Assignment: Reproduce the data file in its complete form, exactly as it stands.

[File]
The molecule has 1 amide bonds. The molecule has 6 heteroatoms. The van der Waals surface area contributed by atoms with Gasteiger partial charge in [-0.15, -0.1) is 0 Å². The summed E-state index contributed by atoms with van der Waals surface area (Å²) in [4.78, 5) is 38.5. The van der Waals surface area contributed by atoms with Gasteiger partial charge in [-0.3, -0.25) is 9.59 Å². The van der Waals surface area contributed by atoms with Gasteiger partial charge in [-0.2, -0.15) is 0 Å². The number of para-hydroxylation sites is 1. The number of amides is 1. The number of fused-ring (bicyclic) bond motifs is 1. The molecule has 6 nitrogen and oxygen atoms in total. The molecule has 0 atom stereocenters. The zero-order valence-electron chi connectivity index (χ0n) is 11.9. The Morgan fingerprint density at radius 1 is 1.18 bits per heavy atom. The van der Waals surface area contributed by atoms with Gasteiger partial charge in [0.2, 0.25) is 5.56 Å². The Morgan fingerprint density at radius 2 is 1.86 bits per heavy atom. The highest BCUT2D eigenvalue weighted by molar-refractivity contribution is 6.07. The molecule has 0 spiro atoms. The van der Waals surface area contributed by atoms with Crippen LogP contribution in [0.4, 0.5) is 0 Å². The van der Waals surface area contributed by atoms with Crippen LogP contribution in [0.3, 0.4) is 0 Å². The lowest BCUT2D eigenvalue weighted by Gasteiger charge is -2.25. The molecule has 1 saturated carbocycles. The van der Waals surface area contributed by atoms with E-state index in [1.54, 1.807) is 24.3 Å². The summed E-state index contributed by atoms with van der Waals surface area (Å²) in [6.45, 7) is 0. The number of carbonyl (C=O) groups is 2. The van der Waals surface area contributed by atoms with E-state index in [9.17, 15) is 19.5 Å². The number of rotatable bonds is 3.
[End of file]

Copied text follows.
The molecule has 1 amide bonds. The molecule has 6 heteroatoms. The van der Waals surface area contributed by atoms with Gasteiger partial charge in [-0.15, -0.1) is 0 Å². The summed E-state index contributed by atoms with van der Waals surface area (Å²) in [4.78, 5) is 38.5. The van der Waals surface area contributed by atoms with Gasteiger partial charge in [-0.3, -0.25) is 9.59 Å². The van der Waals surface area contributed by atoms with Gasteiger partial charge in [-0.2, -0.15) is 0 Å². The number of para-hydroxylation sites is 1. The number of amides is 1. The number of fused-ring (bicyclic) bond motifs is 1. The molecule has 6 nitrogen and oxygen atoms in total. The molecule has 0 atom stereocenters. The zero-order valence-electron chi connectivity index (χ0n) is 11.9. The Morgan fingerprint density at radius 1 is 1.18 bits per heavy atom. The van der Waals surface area contributed by atoms with Gasteiger partial charge in [0.2, 0.25) is 5.56 Å². The Morgan fingerprint density at radius 2 is 1.86 bits per heavy atom. The highest BCUT2D eigenvalue weighted by molar-refractivity contribution is 6.07. The molecule has 0 spiro atoms. The van der Waals surface area contributed by atoms with Crippen LogP contribution in [0.4, 0.5) is 0 Å². The van der Waals surface area contributed by atoms with Crippen LogP contribution in [0.3, 0.4) is 0 Å². The lowest BCUT2D eigenvalue weighted by Gasteiger charge is -2.25. The molecule has 1 saturated carbocycles. The van der Waals surface area contributed by atoms with E-state index in [1.54, 1.807) is 24.3 Å². The summed E-state index contributed by atoms with van der Waals surface area (Å²) in [6.45, 7) is 0. The number of carbonyl (C=O) groups is 2. The van der Waals surface area contributed by atoms with E-state index in [9.17, 15) is 19.5 Å². The number of rotatable bonds is 3.